Anastasiia Paskar October 5

A Q&A session with Joanna Cymkiewicz, Founder of Design Joanna Cymkiewicz

We are very fortunate to be joined today by Joanna Cymkiewicz, Founder of Design Joanna Cymkiewicz and co-founder of Mewiarnia Studio.

Today we are talking with the amazing Joanna Cymkiewicz – product designer, thinker and mentor. Joanna is a founder of Design Joanna Cymkiewicz and a co-founder of Mewiarnia Studio.  She writes and publishes design-related content and runs a Facebook fan page uixypl. Also Joanna is a mentor, both in programs such as Dare IT and as an individual. She has been creating solutions for a wide variety of target groups and market domains. Regardless of the methods and processes she is in, Joanna performs activities based on three steps — analyzing to understand, synthesizing to develop strategy, and delivering a solution.

In her interview with Sharewell Joanna shares the story of founding her own Design agency, gives tips for designers that are just starting their career and explains how she creates a great user experience.

Hello and welcome Joanna!

In which team do you work?

Currently, I work as an independent contractor, which means I usually work alone or join the existing team of designers. After many years of working in a wide variety of companies as a regular employee, I decided to start my Design agency. That gave me much more flexibility and a chance to work closely with startups and NGOs. Nevertheless, each context brings new, interesting challenges.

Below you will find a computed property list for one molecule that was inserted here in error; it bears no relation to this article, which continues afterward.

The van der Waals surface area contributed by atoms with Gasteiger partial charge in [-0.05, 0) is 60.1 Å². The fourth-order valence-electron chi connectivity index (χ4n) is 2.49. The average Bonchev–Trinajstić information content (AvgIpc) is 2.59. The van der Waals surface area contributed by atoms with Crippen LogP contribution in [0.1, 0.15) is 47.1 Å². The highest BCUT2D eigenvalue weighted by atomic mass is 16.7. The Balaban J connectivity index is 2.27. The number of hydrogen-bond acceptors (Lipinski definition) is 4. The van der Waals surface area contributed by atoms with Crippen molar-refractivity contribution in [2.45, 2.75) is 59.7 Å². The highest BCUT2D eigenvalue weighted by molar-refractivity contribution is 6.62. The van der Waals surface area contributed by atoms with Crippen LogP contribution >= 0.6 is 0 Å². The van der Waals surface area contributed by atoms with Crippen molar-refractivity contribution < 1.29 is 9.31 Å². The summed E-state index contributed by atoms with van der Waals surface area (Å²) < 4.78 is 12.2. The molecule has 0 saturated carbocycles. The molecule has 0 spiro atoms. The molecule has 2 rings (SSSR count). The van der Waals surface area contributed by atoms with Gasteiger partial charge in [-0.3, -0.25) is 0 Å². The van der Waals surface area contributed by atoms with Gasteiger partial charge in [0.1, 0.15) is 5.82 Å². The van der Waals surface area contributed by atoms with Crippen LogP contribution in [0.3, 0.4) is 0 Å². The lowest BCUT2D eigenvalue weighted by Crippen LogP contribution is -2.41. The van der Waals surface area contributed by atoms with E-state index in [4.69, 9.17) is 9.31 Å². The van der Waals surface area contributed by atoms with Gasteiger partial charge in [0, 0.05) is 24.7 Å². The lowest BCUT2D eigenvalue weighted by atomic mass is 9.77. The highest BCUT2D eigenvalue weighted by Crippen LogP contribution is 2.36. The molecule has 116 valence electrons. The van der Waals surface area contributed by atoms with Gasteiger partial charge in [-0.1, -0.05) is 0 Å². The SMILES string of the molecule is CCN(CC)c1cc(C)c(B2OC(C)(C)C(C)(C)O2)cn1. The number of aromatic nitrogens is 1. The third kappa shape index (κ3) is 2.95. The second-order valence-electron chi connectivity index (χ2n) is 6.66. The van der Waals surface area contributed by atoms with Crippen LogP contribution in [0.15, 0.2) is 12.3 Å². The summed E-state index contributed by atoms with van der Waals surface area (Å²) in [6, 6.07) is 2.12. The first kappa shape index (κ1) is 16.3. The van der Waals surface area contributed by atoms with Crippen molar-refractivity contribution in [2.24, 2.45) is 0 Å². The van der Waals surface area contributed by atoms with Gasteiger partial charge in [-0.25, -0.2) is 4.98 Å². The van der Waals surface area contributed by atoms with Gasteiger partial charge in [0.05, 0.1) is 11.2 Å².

What is your role in the team?

I’m a Product Designer and a mentor for less experienced designers. I focus both on solutions and the people that create them. I share my know-how to let others grow. Let’s face it – as designers, we are responsible for the “here and now” and we have the power, knowledge, and tools to shape the future by building solutions for our society.

What is your working environment like?

Depends on the context. Working in mid/large-size companies gave me a well-structured setup. Teams of bigger size, divided by role. I experienced working with teams combined with UX Researchers, UX Designer, UI Designers, Business Analysts, and Architects – and I need to admit, that having so many skilled people on board, makes the process much more pleasant, not necessarily easier 😉

Working with startups, on the other hand, is completely different. Teams are much smaller, and roles are more condensed. In many cases, you act as a one-man army.

How did your adventure with UX begin?

It’s a long story… 😉 I started in 2002, working as a web designer/webmaster. My path from the very beginning was related to design on many different levels. Working with the web gave me valuable experience in understanding the magic of lay outing, working with grids, breakpoints, and interface behavior. That is a strong base for each type of digital design, from the web to mobile and smart TV solutions. Working across different market domains, companies, projects, and teams, I expanded my knowledge and experience by working with and for end-users in a wide spectrum of contexts and needs.